1. The Carousel
Contentious, we know. But the carousel is a prime example of designing organization-first, not user-first.
See, carousels tend to crop up when big, complex organizations can’t decide what to put on the homepage. A carousel gives five different department heads access to the same prime homepage real estate.
But for the user, again and again tests indicate that it’s an ineffective way to consume content, and generally ends up wasting that valuable space.
Consider either http://shouldiuseacarousel.com or Neilsen Norman Group’s usability study on carousels.
Instead, designers should be working towards minimalism and flatter homepages.
One way to do this is a beautiful full screen image with simple, clear messaging. Another, trendier way is to have a video playing in the background (PayPal does this effectively).
2. Baseline Image Rendering
There’s debate over baseline rendering or progressive image rendering, but we’re coming down hard on the side of progressive images.
Progressive images are when images load a little bit at a time to give users the rough outline of the picture before snapping to clarity (if you need an example, scroll through Facebook pictures really quickly).
Baseline images load from the top left to the bottom right, line by line. It’s the classic example of dial up internet, when an image loads 30 percent perfect, 70% not at all.
There are a couple of reasons we’re all for progressive images:
- It embodies the attitude of a minimal viable product (MVP)
- They give the user extremely rapid feedback that something is happening, and they’re doing the right thing
- They give the user a rough idea of what they’re looking at, so they know if they want to proceed.
Consider the Facebook example. Let’s say you’re flicking through your friend’s pictures from their trip to New Zealand.
While you love your friend, you don’t really care about pictures of them – you want to see pictures of stunning scenery!
If an image loads a little bit, and you can tell it’s just a selfie of his face, you can move on. With baseline images, you can’t do that – you’ll have to wait much long to see if you want to stick around or not.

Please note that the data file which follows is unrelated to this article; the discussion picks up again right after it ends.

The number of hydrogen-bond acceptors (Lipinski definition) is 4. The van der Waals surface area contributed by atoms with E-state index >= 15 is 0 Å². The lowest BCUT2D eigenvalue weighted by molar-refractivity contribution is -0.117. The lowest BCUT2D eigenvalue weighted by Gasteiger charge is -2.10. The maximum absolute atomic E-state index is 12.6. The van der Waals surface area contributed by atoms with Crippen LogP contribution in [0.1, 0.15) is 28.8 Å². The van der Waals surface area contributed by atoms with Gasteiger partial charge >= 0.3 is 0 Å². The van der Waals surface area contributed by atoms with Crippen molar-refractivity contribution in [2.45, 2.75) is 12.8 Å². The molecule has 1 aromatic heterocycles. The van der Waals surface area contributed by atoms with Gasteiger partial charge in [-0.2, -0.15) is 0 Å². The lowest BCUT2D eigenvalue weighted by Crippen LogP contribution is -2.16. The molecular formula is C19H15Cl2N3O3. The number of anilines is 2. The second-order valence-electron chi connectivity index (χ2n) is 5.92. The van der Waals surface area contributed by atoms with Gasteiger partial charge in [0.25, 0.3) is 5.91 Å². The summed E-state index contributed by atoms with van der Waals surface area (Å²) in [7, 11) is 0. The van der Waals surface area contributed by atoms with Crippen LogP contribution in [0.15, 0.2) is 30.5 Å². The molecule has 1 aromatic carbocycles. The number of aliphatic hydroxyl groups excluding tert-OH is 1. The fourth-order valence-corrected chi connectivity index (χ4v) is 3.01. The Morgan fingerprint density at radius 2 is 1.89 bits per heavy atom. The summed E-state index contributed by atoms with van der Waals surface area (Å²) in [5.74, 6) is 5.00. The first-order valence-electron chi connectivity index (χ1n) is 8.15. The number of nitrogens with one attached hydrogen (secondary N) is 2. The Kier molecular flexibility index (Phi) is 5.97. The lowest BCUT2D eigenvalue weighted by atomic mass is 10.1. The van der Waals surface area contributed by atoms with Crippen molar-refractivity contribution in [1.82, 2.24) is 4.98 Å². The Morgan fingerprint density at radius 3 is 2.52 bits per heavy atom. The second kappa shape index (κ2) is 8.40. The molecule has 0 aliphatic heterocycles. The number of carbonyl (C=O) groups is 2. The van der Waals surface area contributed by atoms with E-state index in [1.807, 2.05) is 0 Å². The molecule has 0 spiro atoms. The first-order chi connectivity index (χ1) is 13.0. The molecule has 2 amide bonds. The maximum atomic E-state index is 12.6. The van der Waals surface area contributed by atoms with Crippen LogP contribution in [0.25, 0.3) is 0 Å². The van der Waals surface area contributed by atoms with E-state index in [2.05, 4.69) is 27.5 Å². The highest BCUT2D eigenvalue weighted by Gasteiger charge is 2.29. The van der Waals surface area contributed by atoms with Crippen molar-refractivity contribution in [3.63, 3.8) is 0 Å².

3. Using images as text
This might seem like a great way to get your page looking pixel perfect – but in reality, you’re only hurting yourself.
For starters, websites are interactive properties – creating a static image, no matter how beautiful, is probably not going to create a positive user experience.
Plus, using images instead of text (especially for headings) is likely to hurt your search rankings and accessibility.
Finally, what if a user is looking at the text only version of your page, say on a mobile phone? The most responsive site in the world won’t be any use at all if the navigation is missing.
With so many fonts and so much beautiful typography out there, it’s super easy to achieve a beautiful site without compromising UX or SEO.
So scrap the images, and write some proper headings.
4. Autoplaying music
We agreed this is our least favourite design trend. Users are listening to music, sitting in a meeting, browsing during a movie and suddenly they’re embarrassed by the terrible music now coming out of their phone.
It’s a problem, and there’s very little justification for it. Sure, it might get users to go back to a site to close down the music, but it might also get a user to simply leave and never return.
And it’s such a simple fix!
Just stop auto-playing music.
Some ads recently have only started playing if a mouse hovers over them for a sustained period of time – that’s an easy way to present information in a video but keep your users happy and embarrassment-free.
5. Multi-page articles
We’re not talking about articles that are just long. We’re talking about when you find an interesting article like Top 10 Great Foods For The Summer Season only to find that it’s 10 individually-loading pages, each one with about 150 words on it and some pictures.
The practice started because if you display everything on one page, you can sell advertising to that page once. If you split it into 10, you can sell that ad space 10 times.
This trend has received a fair bit of criticism before we got to it. But it persists, in part because of marketing and advertising interests.
Instead of writing one article and splitting it into 10 to maximize the value, companies should be writing one or two really great pieces of content, content so good it gets 10 times the number of views.
It’s more expensive, but it offers many benefits.
First, users will love it. Second, it’ll make the entire web full of content as interesting and compelling and enticing as what’s on Buzzfeed and The Verge.
But mostly, it just makes a lot more sense. And a good user experience (as we’ve said before) is virtually always worth the cost in the long run.
Those are some of the web trends that we think need to be put to rest. What they all have in common is that they in some why inhibit whatever the user is trying to do.
With increasing pressures to improve user experience (plus decreasing tolerance by users for rubbish), these trends should soon be on the way out.
And frankly, we can’t wait.